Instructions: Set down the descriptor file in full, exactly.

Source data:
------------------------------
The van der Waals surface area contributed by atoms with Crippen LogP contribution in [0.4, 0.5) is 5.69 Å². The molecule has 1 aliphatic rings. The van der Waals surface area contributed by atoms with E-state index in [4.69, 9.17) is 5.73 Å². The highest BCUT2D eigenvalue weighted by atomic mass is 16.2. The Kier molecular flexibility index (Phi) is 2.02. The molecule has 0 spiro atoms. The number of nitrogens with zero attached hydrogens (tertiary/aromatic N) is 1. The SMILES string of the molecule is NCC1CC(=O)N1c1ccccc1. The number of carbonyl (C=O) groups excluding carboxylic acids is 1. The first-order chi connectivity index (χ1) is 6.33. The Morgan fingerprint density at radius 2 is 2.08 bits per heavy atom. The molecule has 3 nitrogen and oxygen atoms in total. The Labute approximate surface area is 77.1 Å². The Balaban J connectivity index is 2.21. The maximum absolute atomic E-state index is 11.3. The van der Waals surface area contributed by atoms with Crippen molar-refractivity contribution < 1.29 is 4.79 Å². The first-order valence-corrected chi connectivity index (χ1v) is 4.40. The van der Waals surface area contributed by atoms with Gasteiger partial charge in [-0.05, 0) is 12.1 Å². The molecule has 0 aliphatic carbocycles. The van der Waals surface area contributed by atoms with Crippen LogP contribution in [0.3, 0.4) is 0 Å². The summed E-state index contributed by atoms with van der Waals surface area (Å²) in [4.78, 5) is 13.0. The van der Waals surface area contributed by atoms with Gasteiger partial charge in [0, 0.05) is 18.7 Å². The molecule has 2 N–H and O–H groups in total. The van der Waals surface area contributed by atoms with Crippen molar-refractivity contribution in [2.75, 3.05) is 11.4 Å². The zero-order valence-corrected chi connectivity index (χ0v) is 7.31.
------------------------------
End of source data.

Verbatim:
The van der Waals surface area contributed by atoms with Crippen LogP contribution in [0.4, 0.5) is 5.69 Å². The molecule has 1 aliphatic rings. The van der Waals surface area contributed by atoms with E-state index in [4.69, 9.17) is 5.73 Å². The highest BCUT2D eigenvalue weighted by atomic mass is 16.2. The Kier molecular flexibility index (Phi) is 2.02. The molecule has 0 spiro atoms. The number of nitrogens with zero attached hydrogens (tertiary/aromatic N) is 1. The SMILES string of the molecule is NCC1CC(=O)N1c1ccccc1. The number of carbonyl (C=O) groups excluding carboxylic acids is 1. The first-order chi connectivity index (χ1) is 6.33. The Morgan fingerprint density at radius 2 is 2.08 bits per heavy atom. The molecule has 3 nitrogen and oxygen atoms in total. The Labute approximate surface area is 77.1 Å². The Balaban J connectivity index is 2.21. The maximum absolute atomic E-state index is 11.3. The van der Waals surface area contributed by atoms with Crippen molar-refractivity contribution < 1.29 is 4.79 Å². The first-order valence-corrected chi connectivity index (χ1v) is 4.40. The van der Waals surface area contributed by atoms with Gasteiger partial charge in [-0.05, 0) is 12.1 Å². The molecule has 0 aliphatic carbocycles. The van der Waals surface area contributed by atoms with Crippen LogP contribution in [0.3, 0.4) is 0 Å². The summed E-state index contributed by atoms with van der Waals surface area (Å²) in [4.78, 5) is 13.0. The van der Waals surface area contributed by atoms with Gasteiger partial charge in [0, 0.05) is 18.7 Å². The molecule has 2 N–H and O–H groups in total. The van der Waals surface area contributed by atoms with Crippen molar-refractivity contribution in [2.75, 3.05) is 11.4 Å². The zero-order valence-corrected chi connectivity index (χ0v) is 7.31.